Submitted to: Journal of Industrial Microbiology
Publication Type: Abstract only
Publication Acceptance Date: 8/9/1996
Publication Date: N/A
Citation: Interpretive Summary:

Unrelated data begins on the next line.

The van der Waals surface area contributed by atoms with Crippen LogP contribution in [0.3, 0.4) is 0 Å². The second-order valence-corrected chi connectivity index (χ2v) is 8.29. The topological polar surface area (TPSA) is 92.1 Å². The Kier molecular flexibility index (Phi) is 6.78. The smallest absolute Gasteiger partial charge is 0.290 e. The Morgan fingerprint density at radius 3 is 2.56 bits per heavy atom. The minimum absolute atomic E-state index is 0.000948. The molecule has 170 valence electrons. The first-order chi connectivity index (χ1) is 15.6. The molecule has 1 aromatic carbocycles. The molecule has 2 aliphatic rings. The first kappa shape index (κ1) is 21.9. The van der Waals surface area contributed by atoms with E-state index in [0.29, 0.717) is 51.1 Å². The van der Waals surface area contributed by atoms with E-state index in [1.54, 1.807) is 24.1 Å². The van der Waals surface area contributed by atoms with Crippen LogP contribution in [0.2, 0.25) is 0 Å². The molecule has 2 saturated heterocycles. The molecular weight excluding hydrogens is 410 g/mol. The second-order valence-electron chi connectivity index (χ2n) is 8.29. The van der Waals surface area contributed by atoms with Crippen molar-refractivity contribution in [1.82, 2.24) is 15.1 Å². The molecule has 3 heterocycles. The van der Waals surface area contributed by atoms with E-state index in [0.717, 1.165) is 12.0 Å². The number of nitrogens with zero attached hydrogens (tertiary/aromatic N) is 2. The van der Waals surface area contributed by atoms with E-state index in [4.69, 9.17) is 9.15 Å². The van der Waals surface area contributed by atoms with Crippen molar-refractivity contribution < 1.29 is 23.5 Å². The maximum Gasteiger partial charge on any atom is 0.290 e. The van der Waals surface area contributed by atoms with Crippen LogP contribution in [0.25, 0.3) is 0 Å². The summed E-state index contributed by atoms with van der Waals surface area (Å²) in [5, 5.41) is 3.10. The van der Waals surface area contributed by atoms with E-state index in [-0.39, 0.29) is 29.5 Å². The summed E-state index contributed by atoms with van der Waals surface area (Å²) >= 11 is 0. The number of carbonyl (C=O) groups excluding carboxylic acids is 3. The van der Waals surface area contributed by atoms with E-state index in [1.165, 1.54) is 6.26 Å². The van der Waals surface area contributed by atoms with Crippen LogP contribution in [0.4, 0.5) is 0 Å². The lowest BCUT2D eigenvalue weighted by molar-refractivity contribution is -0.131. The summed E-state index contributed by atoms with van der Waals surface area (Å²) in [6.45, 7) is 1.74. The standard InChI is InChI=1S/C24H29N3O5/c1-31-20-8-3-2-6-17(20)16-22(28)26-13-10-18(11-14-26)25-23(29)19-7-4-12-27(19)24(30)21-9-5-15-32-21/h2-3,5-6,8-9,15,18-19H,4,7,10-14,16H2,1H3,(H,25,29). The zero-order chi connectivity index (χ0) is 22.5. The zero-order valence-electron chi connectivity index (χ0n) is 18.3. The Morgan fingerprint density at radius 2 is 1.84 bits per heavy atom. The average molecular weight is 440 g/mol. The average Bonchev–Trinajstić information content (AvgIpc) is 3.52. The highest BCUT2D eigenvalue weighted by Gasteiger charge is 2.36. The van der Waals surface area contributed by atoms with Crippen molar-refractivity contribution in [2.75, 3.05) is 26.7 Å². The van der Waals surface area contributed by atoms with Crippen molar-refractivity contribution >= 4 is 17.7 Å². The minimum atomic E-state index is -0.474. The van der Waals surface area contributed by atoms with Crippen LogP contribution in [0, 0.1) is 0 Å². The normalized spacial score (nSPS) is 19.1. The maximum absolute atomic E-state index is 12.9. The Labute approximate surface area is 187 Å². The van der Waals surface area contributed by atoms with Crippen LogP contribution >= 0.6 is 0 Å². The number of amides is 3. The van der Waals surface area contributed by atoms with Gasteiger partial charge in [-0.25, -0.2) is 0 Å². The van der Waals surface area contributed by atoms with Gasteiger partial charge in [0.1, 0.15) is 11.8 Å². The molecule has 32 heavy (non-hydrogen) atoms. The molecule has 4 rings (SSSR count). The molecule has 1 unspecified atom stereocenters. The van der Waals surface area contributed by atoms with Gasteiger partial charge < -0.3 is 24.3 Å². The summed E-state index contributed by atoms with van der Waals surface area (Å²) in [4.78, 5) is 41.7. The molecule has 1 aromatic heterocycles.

Technical Abstract: In the last decade, a major goal of biofuels research has been to metabolically engineer microorganisms for high ethanol yield from a variety of agricultural biomasses. E. coli strains with the PET operon (pyruvate decarboxylase and alcohol dehydrogenase) make high levels of ethanol, but require antibiotics for genetic stability. To overcome this major commercial developmental problem, we used mutational complementation by transforming the PET operon plasmid pLOI295 into E. coli K12/FMJ39, which cannot grow anaerobically due to lactate dehydrogenase and pyruvate-formate lyase mutations. The resulting strain, FBR1, grew anaerobically and was genetically stable without the addition of ampicillin due to conditional lethality imposed by plasmid loss under anaerobic conditions. In fleaker fermentors with 10% substrate, strain FBR1 made 3.9% ethanol from glucose, 3.5% ethanol from arabinose, and xylose utilizing revertants of FBR1 made 3.8% ethanol from xylose. Transforming the PET operon plasmid pLOI297 into strain FMJ39 yielded strain FBR2, which also grew anaerobically, was extremely stable without the addition of tetracycline (Tc), and produced 4.4% ethanol from glucose. In a chemostat, after 12 days/48 generations (23 with and 25 without Tc), strain FBR2 did not lose Tc resistance or ability to produce high levels of ethanol. Genetic improvements to strains FBR1 and FBR2, along with ethanol fermentations using sugar hydrolysates from corn fiber, are being conducted.